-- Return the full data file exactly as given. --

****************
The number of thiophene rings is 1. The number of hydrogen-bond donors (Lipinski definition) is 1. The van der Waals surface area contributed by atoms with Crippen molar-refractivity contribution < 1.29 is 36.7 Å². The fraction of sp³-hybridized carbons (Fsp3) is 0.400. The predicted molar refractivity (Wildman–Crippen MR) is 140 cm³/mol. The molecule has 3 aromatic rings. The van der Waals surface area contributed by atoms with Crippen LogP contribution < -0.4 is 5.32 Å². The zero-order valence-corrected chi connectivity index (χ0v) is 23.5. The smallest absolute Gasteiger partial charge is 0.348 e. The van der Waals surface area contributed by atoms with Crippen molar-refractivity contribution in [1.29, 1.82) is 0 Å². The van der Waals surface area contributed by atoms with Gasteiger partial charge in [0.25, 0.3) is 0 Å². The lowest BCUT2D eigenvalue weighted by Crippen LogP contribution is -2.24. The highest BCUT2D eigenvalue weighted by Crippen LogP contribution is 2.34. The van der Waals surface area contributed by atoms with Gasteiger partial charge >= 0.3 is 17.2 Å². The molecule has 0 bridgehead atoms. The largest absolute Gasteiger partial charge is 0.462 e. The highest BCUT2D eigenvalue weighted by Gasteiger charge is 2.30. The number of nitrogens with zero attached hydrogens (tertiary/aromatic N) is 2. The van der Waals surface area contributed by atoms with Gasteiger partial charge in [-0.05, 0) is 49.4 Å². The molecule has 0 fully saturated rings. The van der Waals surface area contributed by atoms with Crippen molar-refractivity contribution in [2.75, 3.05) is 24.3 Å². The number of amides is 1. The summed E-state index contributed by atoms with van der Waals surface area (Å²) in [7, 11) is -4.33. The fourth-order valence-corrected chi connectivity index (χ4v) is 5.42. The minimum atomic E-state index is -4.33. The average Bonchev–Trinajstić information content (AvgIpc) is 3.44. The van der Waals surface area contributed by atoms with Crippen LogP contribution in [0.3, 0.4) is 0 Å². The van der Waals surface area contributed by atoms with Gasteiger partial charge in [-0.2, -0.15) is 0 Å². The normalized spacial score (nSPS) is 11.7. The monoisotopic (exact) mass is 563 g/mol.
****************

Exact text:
The number of thiophene rings is 1. The number of hydrogen-bond donors (Lipinski definition) is 1. The van der Waals surface area contributed by atoms with Crippen molar-refractivity contribution < 1.29 is 36.7 Å². The fraction of sp³-hybridized carbons (Fsp3) is 0.400. The predicted molar refractivity (Wildman–Crippen MR) is 140 cm³/mol. The molecule has 3 aromatic rings. The van der Waals surface area contributed by atoms with Crippen LogP contribution < -0.4 is 5.32 Å². The zero-order valence-corrected chi connectivity index (χ0v) is 23.5. The smallest absolute Gasteiger partial charge is 0.348 e. The van der Waals surface area contributed by atoms with Crippen molar-refractivity contribution in [1.29, 1.82) is 0 Å². The van der Waals surface area contributed by atoms with Gasteiger partial charge in [0.25, 0.3) is 0 Å². The lowest BCUT2D eigenvalue weighted by Crippen LogP contribution is -2.24. The highest BCUT2D eigenvalue weighted by Crippen LogP contribution is 2.34. The van der Waals surface area contributed by atoms with Gasteiger partial charge >= 0.3 is 17.2 Å². The molecule has 0 bridgehead atoms. The largest absolute Gasteiger partial charge is 0.462 e. The highest BCUT2D eigenvalue weighted by Gasteiger charge is 2.30. The number of nitrogens with zero attached hydrogens (tertiary/aromatic N) is 2. The van der Waals surface area contributed by atoms with Gasteiger partial charge in [-0.05, 0) is 49.4 Å². The molecule has 0 fully saturated rings. The van der Waals surface area contributed by atoms with Crippen molar-refractivity contribution in [2.75, 3.05) is 24.3 Å². The number of amides is 1. The summed E-state index contributed by atoms with van der Waals surface area (Å²) in [7, 11) is -4.33. The fourth-order valence-corrected chi connectivity index (χ4v) is 5.42. The minimum atomic E-state index is -4.33. The average Bonchev–Trinajstić information content (AvgIpc) is 3.44. The van der Waals surface area contributed by atoms with Crippen LogP contribution in [0.3, 0.4) is 0 Å². The van der Waals surface area contributed by atoms with Gasteiger partial charge in [-0.2, -0.15) is 0 Å². The normalized spacial score (nSPS) is 11.7. The monoisotopic (exact) mass is 563 g/mol.